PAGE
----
17.We were appointed on 13 June 2019 with the broad remit “to consider democracy and digital technologies”. We experienced numerous disruptions to our inquiry throughout its lifetime. On 28 August 2019, the Prime Minister announced that Parliament would be prorogued in September. Parliament was suspended on 10 September and was due to return on 14 October 2019. On 24 September, the prorogation was deemed null and of no legal effect by the Supreme Court and Parliament resumed the next day. Nevertheless, the impact was that we lost valuable weeks in which we could have continued our inquiry. Then, on 31 October, Royal Assent was given to the Early Parliamentary General Election Act 2019 and a General Election was held on 12 December. Parliament, and therefore this Committee, was dissolved on 6 November. Our Committee and its membership had to be re-established in the new Parliament. We are grateful to the Senior Deputy Speaker for extending our reporting deadline from 31 March to 23 June 2020, but again we lost some momentum and weeks in which we could have taken evidence. Finally, the COVID-19 pandemic presented some disruption as Parliament went into recess early and we were instructed to work from home. Our evidence session with Ministers took place virtually, and this Report was similarly agreed virtually. Despite these interruptions, we are confident that the quality of our work has not been adversely affected. COVID-19 has in fact brought the importance of the issues raised in our Report to prominence in ways that we could not have possibly foreseen.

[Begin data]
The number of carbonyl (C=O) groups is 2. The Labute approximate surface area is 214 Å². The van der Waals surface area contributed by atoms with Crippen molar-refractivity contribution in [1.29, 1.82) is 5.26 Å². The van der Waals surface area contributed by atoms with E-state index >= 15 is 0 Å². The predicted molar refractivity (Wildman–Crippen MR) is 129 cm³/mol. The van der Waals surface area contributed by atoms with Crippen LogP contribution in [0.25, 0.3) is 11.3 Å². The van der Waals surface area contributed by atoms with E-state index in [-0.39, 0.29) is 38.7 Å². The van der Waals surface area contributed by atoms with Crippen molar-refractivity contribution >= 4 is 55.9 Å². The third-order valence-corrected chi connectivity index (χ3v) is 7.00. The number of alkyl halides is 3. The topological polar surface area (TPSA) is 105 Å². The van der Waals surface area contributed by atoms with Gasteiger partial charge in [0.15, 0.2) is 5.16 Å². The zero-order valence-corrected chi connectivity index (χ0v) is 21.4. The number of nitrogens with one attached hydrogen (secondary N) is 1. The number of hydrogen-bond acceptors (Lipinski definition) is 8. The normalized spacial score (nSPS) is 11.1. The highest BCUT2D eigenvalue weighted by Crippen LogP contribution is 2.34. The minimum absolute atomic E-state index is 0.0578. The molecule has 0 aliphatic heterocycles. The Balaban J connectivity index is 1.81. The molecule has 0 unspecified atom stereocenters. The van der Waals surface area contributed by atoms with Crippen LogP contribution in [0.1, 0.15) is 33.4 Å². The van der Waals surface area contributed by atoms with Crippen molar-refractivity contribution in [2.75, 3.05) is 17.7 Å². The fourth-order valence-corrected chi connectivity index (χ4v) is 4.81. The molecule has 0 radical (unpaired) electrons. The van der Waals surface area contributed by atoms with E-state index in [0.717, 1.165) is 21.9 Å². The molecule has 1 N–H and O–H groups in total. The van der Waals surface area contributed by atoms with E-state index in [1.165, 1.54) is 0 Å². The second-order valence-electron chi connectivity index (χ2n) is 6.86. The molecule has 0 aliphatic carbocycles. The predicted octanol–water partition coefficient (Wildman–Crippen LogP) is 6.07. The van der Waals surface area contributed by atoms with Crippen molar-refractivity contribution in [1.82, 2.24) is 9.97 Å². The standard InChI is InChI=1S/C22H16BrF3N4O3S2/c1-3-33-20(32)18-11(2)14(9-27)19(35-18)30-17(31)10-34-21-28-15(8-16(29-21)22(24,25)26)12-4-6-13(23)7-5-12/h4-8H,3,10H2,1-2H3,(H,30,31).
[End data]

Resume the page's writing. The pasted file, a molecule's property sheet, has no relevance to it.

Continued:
18.Another disruption that we feel it necessary to mention was that the two biggest political parties refused to give evidence to us in person. We approached the Conservative, Labour and Liberal Democrat parties to give evidence to us on 25 February to discuss their use of digital technologies in campaigning, amongst other issues. The Conservative Party refused to give evidence in person but offered to give written evidence. The Labour Party initially offered to send a representative, but pulled out the day before the evidence session, meaning it had to be cancelled. Only the Liberal Democrats were willing to send a representative. We then asked the parties for written evidence in response to the questions we were due to ask them. This was duly provided. We were disappointed that we could not hear from the parties in person, as we heard numerous times that political parties must be more transparent to increase public trust in the democratic system. We hope that the parties share our goal of resurrecting public trust in democracy; their conduct would imply otherwise.